Everyone has their Covid-19 moment - the instant when they realised that life was about to take a dramatically different turn. For Sinead Gunnigle, it was two days before she was due to launch her own interiors shop, Nest, in the Viking Triangle in Waterford city. She was in a state of high excitement as this was the fulfilment of a long-cherished dream. She had purchased all her stock, she had dressed the shop and was preparing for her grand opening.
And then it wasn't possible.
"I had had a 40th birthday for my husband, Guy, a few weeks earlier and I rang my friend and asked her could I keep the glasses she had lent me for the birthday to use at the opening party," Sinead recalls. "My friend said, 'Sinead! What planet are you on? Everything is shutting down'. Then the schools closed and I realised I was going nowhere with the shop."
Fortunately, she has a beautiful, highly individual home where she was able to go and nurse her wounds. And it wasn't as if she had nothing to do - she and Guy have three gorgeous and extremely active kids, Meryl (six), Enid (four) and Redmond (two).
Houses have always played a big part in the couple's life. Indeed, it could be said that the pretty 30-something from Castleknock in Dublin, and Waterford-native Guy, who is an estate agent, initially met because of Sinead's love of houses and interiors.
The youngest of three, Sinead says that while growing up she was always painting her bedroom different colours, was into upcycling before the rest of us had heard the word, and after her Leaving she opted to study building and property maintenance in Bolton Street.
"I always wanted to work in property. Why? I can't answer that question," the vivacious blonde says, adding: "I think what I really wanted was interiors architecture but I'd gone the wrong way about it. I think it's only as you grow up you realise what you really want."
However, while she didn't love the course, she did go on to work in property management, managing apartment blocks, and gradually getting to do fit-outs, which honed her flair for interiors. It was while she was looking to buy an apartment for herself that she met Guy, who, it turned out, had been in Sinead's class in college.
"When the estate agent showing me the apartment introduced himself as Guy, it rang a bell, as it's such an unusual name. I remembered it from lectures and the like, and made the connection," she says.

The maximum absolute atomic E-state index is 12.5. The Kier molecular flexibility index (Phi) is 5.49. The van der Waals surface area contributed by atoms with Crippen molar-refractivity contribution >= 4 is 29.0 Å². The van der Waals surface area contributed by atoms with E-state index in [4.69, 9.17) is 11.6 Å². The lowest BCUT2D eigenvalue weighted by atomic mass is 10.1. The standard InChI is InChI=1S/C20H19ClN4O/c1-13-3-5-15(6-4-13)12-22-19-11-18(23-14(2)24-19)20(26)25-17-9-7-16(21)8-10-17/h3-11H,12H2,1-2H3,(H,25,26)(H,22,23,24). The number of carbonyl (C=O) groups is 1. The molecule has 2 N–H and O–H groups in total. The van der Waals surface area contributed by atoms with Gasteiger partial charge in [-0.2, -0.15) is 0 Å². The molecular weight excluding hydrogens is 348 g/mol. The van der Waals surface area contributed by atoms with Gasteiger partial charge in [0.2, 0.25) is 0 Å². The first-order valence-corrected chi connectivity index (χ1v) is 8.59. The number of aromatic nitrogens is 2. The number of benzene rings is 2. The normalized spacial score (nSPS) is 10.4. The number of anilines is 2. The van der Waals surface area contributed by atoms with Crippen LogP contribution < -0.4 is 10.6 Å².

Sinead did go on to buy an apartment from Guy, who worked at the time for Hooke & MacDonald, but as they were both in relationships, that seemed to be the end of it.
Until he rang her three months later, by which time, happily, both were single again. "The rest is history," she says with a laugh, adding they moved in together shortly after.
In 2008, they got engaged and because the property market collapsed in Dublin, they decided to move to London, where both got work again in the property business - Guy with Ballymore and then Barratt and Sinead with Currell (now Savills).
They got married in 2012 and their eldest, Meryl, was born in England. "We loved London, had a blast, but when Meryl arrived, it was a different ball game. It was hard. We had tried to buy a house there but every time we found one, we were gazumped," Sinead explains. She adds: "Finally, I said to Guy, 'Do you know what, let's go and live in Waterford'. He was amazed. He never thought I'd want to live here. But while I loved the bright lights, I wanted to slow down and Waterford was perfect."
Guy was thrilled with Sinead's wish to live in Waterford as it meant he could join the family business, Palmer Auctioneers - Guy and his two brothers are the fourth generation to run the business since his great-grandfather, an undertaker at the time, moved into auctioneering in 1923.
The couple moved back in 2015 and for the first six months, they lived in the scenic seaside village of Dunmore East. "It was great to get away from the rat race of London, but it was off-season in Dunmore East. I was stranded there with a baby while Guy went to work in Waterford city, and I thought, 'This is quiet'," Sinead says. "I was mad for a bit of hustle and bustle, so we moved into town."